Who dine together every Tuesday? No,
I thank you! Shall I labor night and day
To build a reputation on one song,
And never write another? Shall I find
True genius only among Geniuses,
Palpitate over little paragraphs,
And struggle to insinuate my name
In the columns of the Mercury:?
No thank you! Calculate, scheme, be afraid,
Love more to make a visit than a poem,
Seek introductions, favors, influences? ~
No thank you! No, I thank you! And again
I thank you! But
To sing, to laugh, to dream,
To walk in my own way, and be alone,
Free, with an eye to see things as they are,
A voice that means manhood ~ to cock my hat
Where I choose ~ At a word, at a Yes, a No,
To fight ~ or write. To travel any road
Under the sun, under the stars, nor doubt
If fame or fortune lie beyond the bourne ~
Never to make a line I have not heard
In my own heart; yet, with all modesty
To say: My soul, be satisfied with flowers,
With fruit, with weeds even; but gather them
In the one garden you may call your own.
So, when I win some triumph, by some chance,
Render no share to Caesar ~ in a word,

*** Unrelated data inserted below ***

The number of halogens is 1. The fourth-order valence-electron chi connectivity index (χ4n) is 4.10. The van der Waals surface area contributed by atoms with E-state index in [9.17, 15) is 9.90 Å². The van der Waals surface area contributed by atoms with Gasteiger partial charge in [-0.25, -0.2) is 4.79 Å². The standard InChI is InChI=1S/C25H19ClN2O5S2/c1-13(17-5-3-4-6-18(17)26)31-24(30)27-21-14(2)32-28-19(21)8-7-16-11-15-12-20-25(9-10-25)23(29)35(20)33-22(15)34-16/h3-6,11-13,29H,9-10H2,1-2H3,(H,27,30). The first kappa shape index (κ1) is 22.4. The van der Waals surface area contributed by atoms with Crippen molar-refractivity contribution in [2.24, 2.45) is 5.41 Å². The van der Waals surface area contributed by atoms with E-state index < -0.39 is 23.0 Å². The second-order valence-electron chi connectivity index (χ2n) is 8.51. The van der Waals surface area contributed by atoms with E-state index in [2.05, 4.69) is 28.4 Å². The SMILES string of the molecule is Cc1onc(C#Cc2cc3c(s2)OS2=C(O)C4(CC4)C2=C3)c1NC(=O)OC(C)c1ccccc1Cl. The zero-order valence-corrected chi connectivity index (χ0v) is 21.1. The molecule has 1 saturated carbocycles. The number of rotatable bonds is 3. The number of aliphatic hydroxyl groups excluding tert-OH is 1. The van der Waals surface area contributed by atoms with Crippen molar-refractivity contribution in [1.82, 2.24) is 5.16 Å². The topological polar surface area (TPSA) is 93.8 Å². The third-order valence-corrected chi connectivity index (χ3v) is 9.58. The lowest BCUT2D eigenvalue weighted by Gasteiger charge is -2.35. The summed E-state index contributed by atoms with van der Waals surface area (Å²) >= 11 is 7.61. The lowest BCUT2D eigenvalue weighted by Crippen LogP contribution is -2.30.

I am too proud to be a parasite,
And if my nature wants the germ that grows
Towering to heaven like the mountain pine,
Or, like the oak, sheltering multitudes ~
I stand, not high it may be ~
But, I stand alone!

Alone! Yes! But why stand against the world?
What devil has possessed you now, to go
Everywhere making yourself enemies?

Watching you other people making friends
Everywhere ~ as a dog makes friends! I mark
The manner of these canine courtesies
And think: My friends are of a cleaner breed;
Here comes ~ thank God! ~ another enemy!

But this is madness!

Method, let us say.
It is my pleasure to displease. I love
Hatred. Imagine how it feels to face
The volley of a thousand angry eyes ~
The bile of envy and the froth of fear
Spattering little drops about me ~ You ~
Good nature all around you, soft and warm ~
You are like those Italians, in great cowls
Comfortable and loose ~ Your chin sinks down
Into the folds, your shoulders droop. But I ~
The Spanish ruff I wear around my throat
Is like a ring of enemies; hard, proud,
Each point another pride, another thorn ~
So that I hold myself erect perforce
Wearing the hatred of the common herd
Haughtily, the harsh collar of Old Spain,
At once a fetter and ~ a halo!

LE BRET (after a silence, then sadly)
Tell this to all the world ~ And then, to me
Say, very softly, that she loves you not.